The Middle East—

Appears in

Oxford Companion to Sugar and Sweets

Oxford Companion to Sugar and Sweets

By Darra Goldstein

Published 2015

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The Middle East— Egypt and the Fertile Crescent countries, with Arabia as a late-joining partner—is where agriculture began around 11,000 years ago with the domestication of that versatile grain, wheat, which has figured ever since in so many sweets and pastries. It is also where literature began 4,500 years ago, but early scribes gave regrettably little thought to our curiosity about what they ate.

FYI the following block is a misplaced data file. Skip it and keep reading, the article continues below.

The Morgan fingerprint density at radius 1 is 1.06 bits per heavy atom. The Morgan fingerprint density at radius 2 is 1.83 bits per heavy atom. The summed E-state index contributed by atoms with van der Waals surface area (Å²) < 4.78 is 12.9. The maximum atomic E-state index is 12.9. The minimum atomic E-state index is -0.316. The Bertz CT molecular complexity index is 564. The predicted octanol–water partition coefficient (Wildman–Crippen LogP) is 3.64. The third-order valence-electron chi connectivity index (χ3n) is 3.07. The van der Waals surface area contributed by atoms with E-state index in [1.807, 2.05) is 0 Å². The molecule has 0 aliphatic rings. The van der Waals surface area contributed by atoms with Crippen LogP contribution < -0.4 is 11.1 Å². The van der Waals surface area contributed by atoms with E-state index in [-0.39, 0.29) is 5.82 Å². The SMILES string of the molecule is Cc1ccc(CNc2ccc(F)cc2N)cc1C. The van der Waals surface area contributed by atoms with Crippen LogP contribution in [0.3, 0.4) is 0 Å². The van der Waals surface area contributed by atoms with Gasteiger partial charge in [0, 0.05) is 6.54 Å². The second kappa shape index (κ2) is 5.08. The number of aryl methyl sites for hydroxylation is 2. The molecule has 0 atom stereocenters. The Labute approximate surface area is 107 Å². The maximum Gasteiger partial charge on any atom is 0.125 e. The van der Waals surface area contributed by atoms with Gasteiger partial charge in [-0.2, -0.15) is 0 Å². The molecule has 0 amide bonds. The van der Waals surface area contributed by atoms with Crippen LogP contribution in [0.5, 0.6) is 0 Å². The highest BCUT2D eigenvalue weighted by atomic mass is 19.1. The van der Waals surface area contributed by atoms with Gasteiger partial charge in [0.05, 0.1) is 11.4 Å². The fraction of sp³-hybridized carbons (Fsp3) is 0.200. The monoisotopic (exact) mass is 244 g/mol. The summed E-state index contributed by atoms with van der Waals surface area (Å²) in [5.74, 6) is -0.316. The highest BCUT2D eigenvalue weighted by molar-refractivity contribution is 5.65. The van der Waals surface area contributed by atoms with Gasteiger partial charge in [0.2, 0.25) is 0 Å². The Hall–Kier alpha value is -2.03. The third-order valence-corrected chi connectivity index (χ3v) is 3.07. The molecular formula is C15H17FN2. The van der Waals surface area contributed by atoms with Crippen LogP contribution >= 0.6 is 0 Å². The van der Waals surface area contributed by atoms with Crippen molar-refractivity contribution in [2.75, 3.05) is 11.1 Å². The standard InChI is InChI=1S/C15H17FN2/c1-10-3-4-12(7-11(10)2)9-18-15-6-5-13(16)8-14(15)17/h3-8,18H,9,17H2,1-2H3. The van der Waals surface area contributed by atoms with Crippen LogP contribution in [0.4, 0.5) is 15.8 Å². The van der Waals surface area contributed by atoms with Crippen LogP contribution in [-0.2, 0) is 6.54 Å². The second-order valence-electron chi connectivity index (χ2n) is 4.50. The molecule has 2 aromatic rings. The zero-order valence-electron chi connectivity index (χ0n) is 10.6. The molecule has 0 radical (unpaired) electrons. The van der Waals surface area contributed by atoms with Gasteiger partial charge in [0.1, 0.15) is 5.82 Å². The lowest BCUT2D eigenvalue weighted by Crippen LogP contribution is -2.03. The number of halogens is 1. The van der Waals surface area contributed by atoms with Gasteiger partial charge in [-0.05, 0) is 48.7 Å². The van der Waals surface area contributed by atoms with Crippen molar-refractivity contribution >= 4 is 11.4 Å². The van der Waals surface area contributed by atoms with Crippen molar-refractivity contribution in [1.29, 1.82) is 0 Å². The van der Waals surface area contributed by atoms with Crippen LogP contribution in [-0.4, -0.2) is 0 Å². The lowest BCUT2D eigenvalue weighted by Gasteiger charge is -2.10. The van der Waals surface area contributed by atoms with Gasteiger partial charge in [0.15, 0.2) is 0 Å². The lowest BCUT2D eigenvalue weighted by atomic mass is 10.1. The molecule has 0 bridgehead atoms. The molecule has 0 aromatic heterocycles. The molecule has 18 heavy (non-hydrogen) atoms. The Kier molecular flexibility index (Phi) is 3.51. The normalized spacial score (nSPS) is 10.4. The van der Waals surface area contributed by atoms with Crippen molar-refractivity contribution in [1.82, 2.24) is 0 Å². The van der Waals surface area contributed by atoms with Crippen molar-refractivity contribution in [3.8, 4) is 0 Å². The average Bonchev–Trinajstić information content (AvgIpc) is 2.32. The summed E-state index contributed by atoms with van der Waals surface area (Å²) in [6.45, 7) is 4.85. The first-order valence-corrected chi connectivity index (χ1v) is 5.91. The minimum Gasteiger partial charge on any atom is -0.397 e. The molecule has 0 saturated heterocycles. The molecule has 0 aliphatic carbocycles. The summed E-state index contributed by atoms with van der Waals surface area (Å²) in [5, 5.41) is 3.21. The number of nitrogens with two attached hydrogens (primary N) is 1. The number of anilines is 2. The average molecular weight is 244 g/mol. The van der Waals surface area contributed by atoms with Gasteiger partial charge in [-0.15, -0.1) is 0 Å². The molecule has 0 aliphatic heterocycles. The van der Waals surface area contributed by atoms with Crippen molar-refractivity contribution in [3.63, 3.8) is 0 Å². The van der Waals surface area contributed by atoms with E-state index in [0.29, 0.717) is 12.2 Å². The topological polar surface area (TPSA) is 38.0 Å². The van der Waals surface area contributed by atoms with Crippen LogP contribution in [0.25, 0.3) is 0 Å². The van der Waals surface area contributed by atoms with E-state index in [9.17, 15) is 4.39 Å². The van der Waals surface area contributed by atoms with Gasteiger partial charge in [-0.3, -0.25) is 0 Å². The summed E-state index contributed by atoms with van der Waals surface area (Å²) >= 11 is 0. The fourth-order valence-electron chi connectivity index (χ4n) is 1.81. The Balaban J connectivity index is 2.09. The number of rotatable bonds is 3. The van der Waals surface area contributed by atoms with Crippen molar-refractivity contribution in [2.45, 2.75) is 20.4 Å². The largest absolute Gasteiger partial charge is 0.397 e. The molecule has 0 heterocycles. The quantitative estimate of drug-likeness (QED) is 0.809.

For instance, š‘-t, one of the scores of ancient Egyptian words that can be translated as “bread,” might have been sweetened with dates or date juice, or maybe not. The Babylonians made something called qullupu for the monthly Eshshēshu festival, and from context we can be sure it was made with honey, linseed oil, or dried fruits, but was it a sweetened bread, a fried pastry, or a rich pudding? The Hittites were a little more forthcoming about their baked goods, but they often represented the names with Sumerian logograms such as NIN.DA4, rather than spelling them out in Hittite, so we do not know what they actually called them, which might have cast some light on what they were like. Fortunately, what seems to be a translation of NIN.LÁL into the related Luvian language, malitiwallas kuisa, gives a little clue, because it means “honey bread (shaped like a) fang.”